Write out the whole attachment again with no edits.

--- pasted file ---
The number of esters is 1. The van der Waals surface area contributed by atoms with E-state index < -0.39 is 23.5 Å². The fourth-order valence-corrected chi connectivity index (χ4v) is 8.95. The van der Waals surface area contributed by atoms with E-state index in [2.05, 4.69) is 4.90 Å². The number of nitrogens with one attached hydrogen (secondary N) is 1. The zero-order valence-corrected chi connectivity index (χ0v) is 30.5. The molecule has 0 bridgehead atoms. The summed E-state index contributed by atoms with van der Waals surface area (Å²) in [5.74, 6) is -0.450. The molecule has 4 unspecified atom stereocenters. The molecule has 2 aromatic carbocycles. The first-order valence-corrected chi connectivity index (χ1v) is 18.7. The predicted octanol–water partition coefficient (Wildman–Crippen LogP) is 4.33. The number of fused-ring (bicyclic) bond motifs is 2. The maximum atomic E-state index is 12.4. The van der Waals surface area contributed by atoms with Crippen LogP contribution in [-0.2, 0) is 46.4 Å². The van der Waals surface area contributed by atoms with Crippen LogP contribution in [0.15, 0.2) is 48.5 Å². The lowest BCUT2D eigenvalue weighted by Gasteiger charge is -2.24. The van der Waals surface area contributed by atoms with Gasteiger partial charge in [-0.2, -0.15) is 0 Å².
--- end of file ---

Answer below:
The number of esters is 1. The van der Waals surface area contributed by atoms with E-state index < -0.39 is 23.5 Å². The fourth-order valence-corrected chi connectivity index (χ4v) is 8.95. The van der Waals surface area contributed by atoms with E-state index in [2.05, 4.69) is 4.90 Å². The number of nitrogens with one attached hydrogen (secondary N) is 1. The zero-order valence-corrected chi connectivity index (χ0v) is 30.5. The molecule has 0 bridgehead atoms. The summed E-state index contributed by atoms with van der Waals surface area (Å²) in [5.74, 6) is -0.450. The molecule has 4 unspecified atom stereocenters. The molecule has 2 aromatic carbocycles. The first-order valence-corrected chi connectivity index (χ1v) is 18.7. The predicted octanol–water partition coefficient (Wildman–Crippen LogP) is 4.33. The number of fused-ring (bicyclic) bond motifs is 2. The maximum atomic E-state index is 12.4. The van der Waals surface area contributed by atoms with Crippen LogP contribution in [-0.2, 0) is 46.4 Å². The van der Waals surface area contributed by atoms with Crippen LogP contribution in [0.15, 0.2) is 48.5 Å². The lowest BCUT2D eigenvalue weighted by Gasteiger charge is -2.24. The van der Waals surface area contributed by atoms with Gasteiger partial charge in [-0.2, -0.15) is 0 Å².